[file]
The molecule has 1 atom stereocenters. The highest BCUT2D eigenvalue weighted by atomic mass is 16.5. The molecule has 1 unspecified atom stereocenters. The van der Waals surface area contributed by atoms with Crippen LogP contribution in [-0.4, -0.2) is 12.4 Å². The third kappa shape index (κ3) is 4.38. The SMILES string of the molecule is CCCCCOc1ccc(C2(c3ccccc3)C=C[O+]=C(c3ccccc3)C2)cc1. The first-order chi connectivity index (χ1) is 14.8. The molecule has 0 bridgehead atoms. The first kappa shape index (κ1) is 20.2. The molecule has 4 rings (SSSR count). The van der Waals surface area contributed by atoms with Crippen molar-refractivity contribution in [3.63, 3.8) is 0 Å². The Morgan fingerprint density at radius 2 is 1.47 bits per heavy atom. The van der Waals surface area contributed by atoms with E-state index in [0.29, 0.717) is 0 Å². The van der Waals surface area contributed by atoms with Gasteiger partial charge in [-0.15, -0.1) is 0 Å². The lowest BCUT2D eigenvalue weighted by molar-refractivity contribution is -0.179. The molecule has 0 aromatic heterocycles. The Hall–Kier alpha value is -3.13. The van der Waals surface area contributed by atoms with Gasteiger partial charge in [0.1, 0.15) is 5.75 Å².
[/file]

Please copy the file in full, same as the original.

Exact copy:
The molecule has 1 atom stereocenters. The highest BCUT2D eigenvalue weighted by atomic mass is 16.5. The molecule has 1 unspecified atom stereocenters. The van der Waals surface area contributed by atoms with Crippen LogP contribution in [-0.4, -0.2) is 12.4 Å². The third kappa shape index (κ3) is 4.38. The SMILES string of the molecule is CCCCCOc1ccc(C2(c3ccccc3)C=C[O+]=C(c3ccccc3)C2)cc1. The first-order chi connectivity index (χ1) is 14.8. The molecule has 0 bridgehead atoms. The first kappa shape index (κ1) is 20.2. The molecule has 4 rings (SSSR count). The van der Waals surface area contributed by atoms with Crippen molar-refractivity contribution in [3.63, 3.8) is 0 Å². The Morgan fingerprint density at radius 2 is 1.47 bits per heavy atom. The van der Waals surface area contributed by atoms with E-state index in [0.29, 0.717) is 0 Å². The van der Waals surface area contributed by atoms with Gasteiger partial charge in [-0.15, -0.1) is 0 Å². The lowest BCUT2D eigenvalue weighted by molar-refractivity contribution is -0.179. The molecule has 0 aromatic heterocycles. The Hall–Kier alpha value is -3.13. The van der Waals surface area contributed by atoms with Gasteiger partial charge in [0.1, 0.15) is 5.75 Å².